Ute, cars crushed by trees as storm sweeps through Waikato
A trio of motorists had narrow escapes after falling trees crushed their cars in two separate incidents as a storm swept through Waikato.
It comes as a severe weather system hit much of the country with high winds and heavy downpours - grounding flights, tearing down trees and diverting ferries in the lower North Island.
At least one motorist travelling near Hamilton Airport was trapped after a large section of a tree fell "totally encapsulated" on a ute, while two women in Tokoroa had their cars crushed in the South Waikato town on Tuesday afternoon.
Emergency services were called to the incident on Airport Rd, near Raynes Rd, shortly before 2.30pm.
Two fire trucks and multiple police cars were at the scene.
The fallen branches and foliage had blocked the entire road.
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One person is understood to have been in the ITM-branded ute and were being seen and assessed in an ambulance at the scene.
Diversions were in place but delays were expected, with a large amount of traffic built up as police and fire worked together to clear Airport Road.
Senior station office Darren Bowler said emergency services were attending multiple incidents of fallen trees since the downpour began.
"Obviously we just had that weather event. We've had three trees around the city go down at the same time," Bowler said at the scene.
"We're off to another one, to another call. We were redirected as we found out this person was trapped ... a very large tree totally encapsulated that car.
"We've cut the tree with a chainsaw, and then we've extricated them with our rescue gear.
"They walked away from the incident and they're in the ambulance, so they're assessing them now as to what injuries. They did walk to the ambulance, so that's a good sign."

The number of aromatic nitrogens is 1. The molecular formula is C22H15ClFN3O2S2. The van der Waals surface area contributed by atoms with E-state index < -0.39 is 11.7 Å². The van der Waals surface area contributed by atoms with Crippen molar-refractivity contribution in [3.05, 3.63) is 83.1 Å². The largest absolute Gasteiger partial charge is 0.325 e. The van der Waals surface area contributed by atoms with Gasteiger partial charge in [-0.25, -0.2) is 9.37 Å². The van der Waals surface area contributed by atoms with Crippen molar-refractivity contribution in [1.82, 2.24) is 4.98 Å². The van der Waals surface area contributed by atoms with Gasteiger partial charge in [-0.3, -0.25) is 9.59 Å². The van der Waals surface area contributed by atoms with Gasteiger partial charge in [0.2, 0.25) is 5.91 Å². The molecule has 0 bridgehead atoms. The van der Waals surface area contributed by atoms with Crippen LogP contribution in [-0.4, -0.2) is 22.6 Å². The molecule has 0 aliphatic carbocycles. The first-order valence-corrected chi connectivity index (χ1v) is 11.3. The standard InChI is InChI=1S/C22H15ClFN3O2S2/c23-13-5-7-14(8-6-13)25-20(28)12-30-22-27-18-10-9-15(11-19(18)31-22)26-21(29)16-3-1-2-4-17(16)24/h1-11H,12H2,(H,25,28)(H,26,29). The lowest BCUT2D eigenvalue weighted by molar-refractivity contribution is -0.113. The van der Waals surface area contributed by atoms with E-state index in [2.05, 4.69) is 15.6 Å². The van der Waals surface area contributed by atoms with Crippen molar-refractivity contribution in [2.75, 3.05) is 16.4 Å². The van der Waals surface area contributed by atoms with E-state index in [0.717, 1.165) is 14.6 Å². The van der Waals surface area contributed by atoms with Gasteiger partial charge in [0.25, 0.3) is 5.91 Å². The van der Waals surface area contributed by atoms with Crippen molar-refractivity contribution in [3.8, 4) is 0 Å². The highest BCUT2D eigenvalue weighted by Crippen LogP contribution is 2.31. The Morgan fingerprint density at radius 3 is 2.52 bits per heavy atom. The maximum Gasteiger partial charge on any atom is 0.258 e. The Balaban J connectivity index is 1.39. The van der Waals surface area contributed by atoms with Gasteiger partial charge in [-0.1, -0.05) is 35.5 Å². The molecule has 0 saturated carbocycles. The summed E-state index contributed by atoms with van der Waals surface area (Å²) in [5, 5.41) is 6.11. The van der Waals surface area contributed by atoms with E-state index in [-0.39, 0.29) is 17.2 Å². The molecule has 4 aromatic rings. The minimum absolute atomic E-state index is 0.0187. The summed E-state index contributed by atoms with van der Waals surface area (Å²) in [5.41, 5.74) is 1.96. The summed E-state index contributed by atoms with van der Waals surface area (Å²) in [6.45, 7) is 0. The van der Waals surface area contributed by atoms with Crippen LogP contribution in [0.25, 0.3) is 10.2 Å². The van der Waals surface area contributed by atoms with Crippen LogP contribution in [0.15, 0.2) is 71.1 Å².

The person was transported to Waikato Hospital with moderate injuries, St John's Ngaire Jones said.
Meanwhile, two people were lucky to be alive after wild weather uprooted a large tree and crushed their cars in Tokoroa.
Tokoroa Fire Chief Dave Morris said one of the vehicles was being driven down Tainui St outside a school at the time.
"One lady was driving her car and the other was stopped outside the school," he said.
"They are very lucky to only have minor bruising as their cars are completely written off."
Morris said he was amazed the incident wasn't worse.
"It was quite a large well established tree, I'd say about 50 years old, and the whole thing has just been uprooted," he said.
"When we arrived they were already out of their cars but I got them checked out by an ambulance just in case.
"All I can say is they are very bloody lucky."
He said the tree was one of several to come down in the South Waikato town amid torrential rain and strong winds.
"There are about seven or eight trees around town that have come down blocking roads but this is the most serious one," he said.
NIWA meteorologist Seth Carrier said the storm that hit Waikato was a "well defined front" that moved through the region quite quickly.
The highest wind speed to hit Hamilton was 60 kilometres per hour, and 8.6 millimetres of rain fell between 2 - 4pm.
New Zealand was stuck between two different different weather systems on Tuesday - a strong low pressure system from the South and high pressure system from the North, Carrier said.
This caused strong winds right across the country, he said.
In Wellington, gusts reached 105 kmh at Wellington Airport and 137 kmh at the top of Mt Kaukau, in the city's northern suburbs.
Carrier said Waikato had seen the worst of the storm by 4 pm and the weather in the region would be consistent for the next few days.
"I would expect the temperature to sit between 24 - 26 degrees from Thursday until Sunday."
There may be a chance of showers in Waikato on Sunday, but not to the same extent as Tuesday.
He expected the weather across the country would also be settled for the next few days, apart from the West Coast of the South Island, which would remain windy and rainy.